Last month, the Medical College of Wisconsin–Central Wisconsin Campus (MCW-CW) and Special Olympics Wisconsin delivered a training day of caring for and treating patients with intellectual disabilities to year-one and year-two medical students.
MCW-CW medical students Haley Daigle and Dana Warwick organized the event as part of their Pathways Project. After months of collaboration and preparation, a one-hour lecture was presented on communication strategies, health disparities, and resources available to people with intellectual disabilities as well as their health care providers. Following the lecture, the medical students and professors engaged with an athlete panel of SOWI athletes consisting of Cole Cleworth (Wisconsin Rapids), Danny Cox (Menomonie), Lexi Galarowicz (Menomonie), and Heather Holland (Marshfield), as well as long-time SOWI volunteer/coach and retired special education teacher Deb Moore-Gruenloh (Rudolph). The athletes shared their personal health stories, how they like to be treated by their physician, and provided other advice for the medical students. To end the day, the medical students partnered up to practice clinical encounters with people with intellectual disabilities.
“I think the training provided to these student doctors is going to make a huge impact on the way they interact with and care for their future patients with disabilities,” Daigle said. “Not only were their eyes opened to the disparities of care and the needs of this population but they were provided with tried and true strategies and techniques to help them overcome barriers and build quality and healthy relationships. I have high hopes for the future of this session and disability medicine in general.”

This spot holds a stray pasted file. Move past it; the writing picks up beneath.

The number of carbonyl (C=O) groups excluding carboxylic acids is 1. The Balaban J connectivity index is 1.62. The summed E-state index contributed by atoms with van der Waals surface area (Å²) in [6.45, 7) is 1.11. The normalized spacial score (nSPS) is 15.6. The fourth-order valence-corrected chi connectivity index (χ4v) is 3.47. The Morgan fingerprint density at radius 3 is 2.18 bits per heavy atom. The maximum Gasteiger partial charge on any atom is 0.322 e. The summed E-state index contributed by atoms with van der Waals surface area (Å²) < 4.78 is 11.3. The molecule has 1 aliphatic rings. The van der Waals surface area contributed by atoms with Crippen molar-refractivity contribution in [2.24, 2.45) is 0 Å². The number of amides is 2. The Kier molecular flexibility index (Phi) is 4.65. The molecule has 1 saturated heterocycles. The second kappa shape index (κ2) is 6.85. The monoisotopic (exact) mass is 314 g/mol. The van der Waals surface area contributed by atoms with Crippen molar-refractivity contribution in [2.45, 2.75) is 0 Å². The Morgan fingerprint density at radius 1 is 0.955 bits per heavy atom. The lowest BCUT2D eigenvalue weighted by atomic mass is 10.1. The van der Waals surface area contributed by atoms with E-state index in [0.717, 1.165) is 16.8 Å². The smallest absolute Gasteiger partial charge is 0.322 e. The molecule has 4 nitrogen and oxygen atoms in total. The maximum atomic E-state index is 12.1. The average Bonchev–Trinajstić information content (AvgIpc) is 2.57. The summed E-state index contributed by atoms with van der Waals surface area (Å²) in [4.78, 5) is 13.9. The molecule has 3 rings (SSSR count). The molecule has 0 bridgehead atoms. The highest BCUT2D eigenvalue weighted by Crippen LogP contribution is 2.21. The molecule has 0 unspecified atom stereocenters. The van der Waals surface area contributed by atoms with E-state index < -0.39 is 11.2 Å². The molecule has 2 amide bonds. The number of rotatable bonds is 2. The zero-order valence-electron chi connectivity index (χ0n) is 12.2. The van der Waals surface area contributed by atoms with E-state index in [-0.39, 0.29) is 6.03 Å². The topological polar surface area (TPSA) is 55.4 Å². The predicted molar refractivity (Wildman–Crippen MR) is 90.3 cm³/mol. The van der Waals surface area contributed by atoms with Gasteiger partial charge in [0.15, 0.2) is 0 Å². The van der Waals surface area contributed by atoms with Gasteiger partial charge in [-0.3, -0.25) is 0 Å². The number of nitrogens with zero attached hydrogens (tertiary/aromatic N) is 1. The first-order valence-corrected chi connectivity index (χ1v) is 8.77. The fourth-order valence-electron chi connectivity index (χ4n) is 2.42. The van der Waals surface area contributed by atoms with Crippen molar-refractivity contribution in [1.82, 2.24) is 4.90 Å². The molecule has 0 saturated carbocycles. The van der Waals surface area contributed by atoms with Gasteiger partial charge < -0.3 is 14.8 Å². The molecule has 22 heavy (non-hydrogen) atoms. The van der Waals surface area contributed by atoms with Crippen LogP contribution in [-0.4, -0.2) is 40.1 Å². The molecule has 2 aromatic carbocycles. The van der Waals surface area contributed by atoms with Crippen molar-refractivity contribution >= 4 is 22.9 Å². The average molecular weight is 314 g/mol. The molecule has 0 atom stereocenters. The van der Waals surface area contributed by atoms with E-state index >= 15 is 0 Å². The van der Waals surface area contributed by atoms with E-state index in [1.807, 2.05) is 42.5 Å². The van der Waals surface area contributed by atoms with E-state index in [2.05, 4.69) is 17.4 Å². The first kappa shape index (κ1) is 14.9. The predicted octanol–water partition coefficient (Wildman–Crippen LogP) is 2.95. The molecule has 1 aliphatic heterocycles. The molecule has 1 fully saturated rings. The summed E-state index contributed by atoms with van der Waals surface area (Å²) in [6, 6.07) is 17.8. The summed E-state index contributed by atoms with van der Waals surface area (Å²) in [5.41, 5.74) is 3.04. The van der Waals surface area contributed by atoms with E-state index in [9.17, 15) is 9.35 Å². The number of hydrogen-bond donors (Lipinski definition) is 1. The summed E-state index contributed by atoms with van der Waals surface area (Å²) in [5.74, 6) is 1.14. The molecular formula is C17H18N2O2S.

Dr. Michael Clark, SOWI Clinical Director and longtime Special Olympics Wisconsin volunteer, echoed the need for this type of training at a fundamental educational level. “Medical school curricula typically address intellectual disabilities in the medical context of how the underlying condition affects physiology,” Dr. Clark said. “The unique aspects of this training is that it focused on how an intellectual disability impacts the ability of the person to interact with the healthcare system and received needed and appropriate care. It also reviewed appropriate communication strategies to maximize the interactions with a person with an intellectual disability.”
To complete the inclusive health experience, the medical students will be volunteering their time at the upcoming MedFest event at State Bowling on December 3 at Weston Lanes outside of Wausau. MedFest is a Special Olympics Healthy Athletes® program that facilitates the required standard sports physical examination for current and prospective athletes at no cost to the athlete. The Special Olympics General Rules require that all athletes who want to participate in Special Olympics must be examined by a physician or trained medical professional.
This addition to curriculum is monumental in the path to reduce health disparities in people with intellectual disabilities. MCW-CW plans to continue to provide this training to future students, year after year. SOWI hopes this is just the beginning of inclusive health trainings for healthcare students and professionals across the state in hopes to provide better treatment and care for those with intellectual disabilities.
If you or someone you know works in the healthcare field and is interested in providing an inclusive health training to your students and/or staff, please reach out to Brittany Hoegh, SOWI Senior Director of Health Programs, at email@example.com.